Aerobic biodegradation has been shown to be effective for many fuel spills. However, success is often limited by the inability to provide sufficient oxygen to the contaminated intervals due to the low solubility of oxygen. Nitrate can serve as an electron acceptor in place of oxygen and results in anaerobic biodegradation of organics via denitrification. Since nitrate is less expensive and more soluble than oxygen, it may be more economical to restore fuel-contaminated aquifers using nitrate rather than oxygen. The aim of this study is to design a two layer trench system to offer an alternative of treating groundwater contaminated with low levels of organics which will be less expensive than the biological and physical processes currently in use.
The proposed barrier includes a cement-nutrient(nitrate and phosphate)-briquet layer and a peat layer. Denitrifiers growing on the briquets in the first layer will use the nutrients released from cement-nutrient briquets and degrade BTEX transported into the surface of an attached biofilm. The peat layer will be used to adsorb the residual organics and remove excess nitrate.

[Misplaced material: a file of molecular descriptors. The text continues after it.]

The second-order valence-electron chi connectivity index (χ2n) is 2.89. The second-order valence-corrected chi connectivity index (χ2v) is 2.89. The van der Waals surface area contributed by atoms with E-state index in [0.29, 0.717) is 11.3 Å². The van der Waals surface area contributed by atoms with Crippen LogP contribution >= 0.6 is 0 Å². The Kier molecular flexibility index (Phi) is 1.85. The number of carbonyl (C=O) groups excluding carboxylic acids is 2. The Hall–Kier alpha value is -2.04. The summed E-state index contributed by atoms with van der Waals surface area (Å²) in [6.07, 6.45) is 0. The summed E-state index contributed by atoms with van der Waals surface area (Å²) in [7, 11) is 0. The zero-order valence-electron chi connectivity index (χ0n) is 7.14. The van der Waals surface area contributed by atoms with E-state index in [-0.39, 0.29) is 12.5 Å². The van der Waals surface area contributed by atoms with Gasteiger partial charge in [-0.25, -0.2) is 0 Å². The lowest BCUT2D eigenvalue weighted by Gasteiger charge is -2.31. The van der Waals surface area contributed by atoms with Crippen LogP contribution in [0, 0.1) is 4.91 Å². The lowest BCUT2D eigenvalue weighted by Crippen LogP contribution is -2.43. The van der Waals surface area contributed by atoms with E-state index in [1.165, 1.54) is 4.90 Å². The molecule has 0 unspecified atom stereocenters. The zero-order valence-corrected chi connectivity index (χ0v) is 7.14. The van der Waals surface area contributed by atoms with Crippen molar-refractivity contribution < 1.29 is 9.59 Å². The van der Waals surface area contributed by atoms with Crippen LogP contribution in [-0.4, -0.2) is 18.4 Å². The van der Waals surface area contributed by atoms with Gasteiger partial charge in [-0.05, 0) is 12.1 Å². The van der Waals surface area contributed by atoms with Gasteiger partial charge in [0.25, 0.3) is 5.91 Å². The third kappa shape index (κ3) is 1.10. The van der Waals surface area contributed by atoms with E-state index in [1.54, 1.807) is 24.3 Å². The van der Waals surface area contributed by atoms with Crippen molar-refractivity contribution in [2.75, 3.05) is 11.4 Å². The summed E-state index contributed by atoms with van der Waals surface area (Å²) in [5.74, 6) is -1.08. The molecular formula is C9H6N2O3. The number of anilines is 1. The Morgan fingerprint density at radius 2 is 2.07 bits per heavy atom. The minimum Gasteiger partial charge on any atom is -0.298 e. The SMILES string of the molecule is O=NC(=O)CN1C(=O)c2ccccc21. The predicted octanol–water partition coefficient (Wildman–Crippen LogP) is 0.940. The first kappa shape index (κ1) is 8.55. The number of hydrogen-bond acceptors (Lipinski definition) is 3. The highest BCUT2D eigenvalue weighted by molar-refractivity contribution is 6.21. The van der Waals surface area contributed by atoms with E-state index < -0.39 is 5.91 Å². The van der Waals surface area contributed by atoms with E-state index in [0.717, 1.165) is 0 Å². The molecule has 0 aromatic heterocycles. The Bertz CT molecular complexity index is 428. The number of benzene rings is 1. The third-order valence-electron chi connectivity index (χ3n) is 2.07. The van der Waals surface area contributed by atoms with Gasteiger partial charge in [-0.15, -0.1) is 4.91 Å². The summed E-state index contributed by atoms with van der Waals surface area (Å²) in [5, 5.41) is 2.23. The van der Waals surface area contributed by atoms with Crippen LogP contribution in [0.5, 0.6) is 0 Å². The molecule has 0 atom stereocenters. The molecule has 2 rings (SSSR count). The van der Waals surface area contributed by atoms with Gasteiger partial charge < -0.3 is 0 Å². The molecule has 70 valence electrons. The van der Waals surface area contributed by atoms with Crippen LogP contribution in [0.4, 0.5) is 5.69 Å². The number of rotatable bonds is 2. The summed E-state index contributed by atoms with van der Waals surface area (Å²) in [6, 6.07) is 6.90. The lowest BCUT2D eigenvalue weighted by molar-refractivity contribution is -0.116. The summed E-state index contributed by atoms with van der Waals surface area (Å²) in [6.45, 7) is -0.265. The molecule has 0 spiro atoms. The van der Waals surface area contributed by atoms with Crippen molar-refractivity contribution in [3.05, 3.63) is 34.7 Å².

Laboratory studies are being conducted to evaluate BTEX biotransformation and assess the potential to remediate contaminated aquifers using a nutrient briquet-peat barrier system. Batch equilibrium experiments were conducted to estimate the nutrient release rate and parameters for transport models. Simulated transport results were then compared with results from a one dimensional column test. Microcosm experiments were performed to evaluate BTEX degradation rate under aerobic, anaerobic, and denitrifying conditions. The microbial transformation of BTEX was also studied in a series of columns: a cement-nutrient briquet column, followed by a peat column and a soil column. This system was used to simulate biodegradation in a saturated-flow barrier. A feed solution containing anoxic synthetic groundwater amended with BTEX was pumped through the column. The column influent and effluent were monitored for dissolved oxygen, BTEX, nitrate, nitrite, ammonia, phosphate, pH, and other relevant parameters.